Player grades: Edmonton Oilers open season with a resounding thud in Van City

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Oilers 1, Canucks 8

In a week rife with predictions that Edmonton Oilers will win the Stanley Cup this year, the squad took to the ice for the first real game of the season and proceeded to lay a very large, very rotten egg that stunk up Rogers Arena in Vancouver.

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How best to describe it? The Oilers were outplayed, outworked, outcoached, outgoaltended, outdefended, outforwarded, outpenaltykilled, outpowerplayed and definitely outsystemed. The 8-1 shellacking they absorbed matched the worst outcome of the McDavid Era, having been thumped by that same score at Long Island 8 seasons ago in #97’s rookie season. They lost by a similar score in the Taylor Hall/Dallas Eakins water bottle game in 2014. The last defeat by a bigger margin was a 10-2 shellacking to Buffalo Sabres in 2009, when the squad was submerged in the depths of the Decade of Darkness.

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Those days are supposed to be in the distant rear view by now, right? So it’s an abrupt wake-up call to the club and its fans to be run out of a building by a geographic rival that has missed the playoffs in 8 of the last 9 seasons. Led by Brock Boeser’s 4 goals and 2 uncontested goalie screens, Van City had themselves a night.

Give the Canucks full credit, they played a whale of a game, were way harder on the puck and got a couple of bounces along the way. Their opponents on the other hand were nowhere near ready for prime time.

Grade A shots tabluated by the Cult of Hockey suggest a game much closer than it actually was. Player grades will be brutal but brief.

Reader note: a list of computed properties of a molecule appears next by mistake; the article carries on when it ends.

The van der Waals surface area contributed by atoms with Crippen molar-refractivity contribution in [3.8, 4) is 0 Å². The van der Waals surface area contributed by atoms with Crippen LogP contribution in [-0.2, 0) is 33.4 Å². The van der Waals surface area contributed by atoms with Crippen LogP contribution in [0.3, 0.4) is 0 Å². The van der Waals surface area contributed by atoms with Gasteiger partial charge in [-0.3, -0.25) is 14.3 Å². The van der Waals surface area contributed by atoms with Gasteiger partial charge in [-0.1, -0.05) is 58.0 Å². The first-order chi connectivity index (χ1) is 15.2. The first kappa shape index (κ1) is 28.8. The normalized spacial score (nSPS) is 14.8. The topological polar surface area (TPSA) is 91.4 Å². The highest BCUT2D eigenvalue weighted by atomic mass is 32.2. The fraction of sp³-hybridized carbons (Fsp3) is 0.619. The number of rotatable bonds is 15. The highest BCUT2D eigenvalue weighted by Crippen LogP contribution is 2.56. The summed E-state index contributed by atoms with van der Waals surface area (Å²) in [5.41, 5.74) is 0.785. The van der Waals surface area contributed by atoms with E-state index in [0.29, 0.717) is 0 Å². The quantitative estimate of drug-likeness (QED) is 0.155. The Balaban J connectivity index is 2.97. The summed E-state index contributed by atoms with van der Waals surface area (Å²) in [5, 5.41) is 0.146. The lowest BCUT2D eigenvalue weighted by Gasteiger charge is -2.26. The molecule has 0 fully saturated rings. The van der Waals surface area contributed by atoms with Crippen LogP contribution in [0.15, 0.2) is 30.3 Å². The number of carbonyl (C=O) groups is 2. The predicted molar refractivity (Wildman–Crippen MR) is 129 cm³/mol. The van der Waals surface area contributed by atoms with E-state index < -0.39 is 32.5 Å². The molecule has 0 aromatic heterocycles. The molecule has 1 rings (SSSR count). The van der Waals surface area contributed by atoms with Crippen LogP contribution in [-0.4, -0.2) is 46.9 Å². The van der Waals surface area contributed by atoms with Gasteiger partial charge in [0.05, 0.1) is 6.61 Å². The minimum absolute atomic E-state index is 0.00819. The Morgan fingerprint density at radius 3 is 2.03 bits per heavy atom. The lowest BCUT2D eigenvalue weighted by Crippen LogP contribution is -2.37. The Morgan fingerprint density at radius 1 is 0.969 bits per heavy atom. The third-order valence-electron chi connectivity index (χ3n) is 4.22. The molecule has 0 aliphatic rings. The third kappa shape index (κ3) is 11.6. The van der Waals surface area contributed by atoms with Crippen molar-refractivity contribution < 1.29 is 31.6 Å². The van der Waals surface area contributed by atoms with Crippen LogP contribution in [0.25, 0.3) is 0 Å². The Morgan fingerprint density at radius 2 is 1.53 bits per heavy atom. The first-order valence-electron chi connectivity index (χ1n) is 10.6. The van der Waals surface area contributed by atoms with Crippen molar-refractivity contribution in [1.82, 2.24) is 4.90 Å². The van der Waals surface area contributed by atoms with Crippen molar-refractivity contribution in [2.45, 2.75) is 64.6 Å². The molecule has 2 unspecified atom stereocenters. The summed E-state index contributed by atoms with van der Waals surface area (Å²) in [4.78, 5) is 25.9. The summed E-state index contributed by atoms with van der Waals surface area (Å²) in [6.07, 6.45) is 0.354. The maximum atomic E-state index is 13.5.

Player grades

player grades

#2 Evan Bouchard, 3. According to the stat sheet he led the team with 5 shots, 9 shot attempts, and 24:41 TOI, earning a secondary assist on the lone goal. But he had a dreadful time of it on the defensive side of the puck, posting a -3 and earning all of that with an individual mistake on each, losing battles on 2 and coughing up the puck on a third. He also took a holding penalty that led to a powerplay goal against.

#5 Cody Ceci, 4. A couple of decent moments offensively, notably a hard shot off a Draisaitl feed that rang iron. But had a tough time behind his own blueline. Beaten on the 3-0 goal that opened the floodgates early in the second, and later for 2 more on the penalty kill.

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#10 Derek Ryan, 3. Very quiet game. 0 shot attempts, 2/6=33% on the dot. Like Ceci, on for 1 GA at evens and 2 more on the PK.

#13 Mattias Janmark, 3. Very quiet game. 0 shot attempts, 2/5=40% on the dot. Like Ceci and Ryan, on for 1 GA at evens and 2 more on the PK.

#18 Zach Hyman, 4. Around the front of the net as usual, but struggled to corral the puck. -2 in 19 minutes.

#25 Darnell Nurse, 3. Edmonton’s new top pairing had its struggles on a night the Oil obviously missed the calming presence of Mattias Ekholm. Made a better door than window on 2 different Canucks goals, and was burned on a bad pinch on a third. Did have some good defensive moments, but nowhere near enough of them.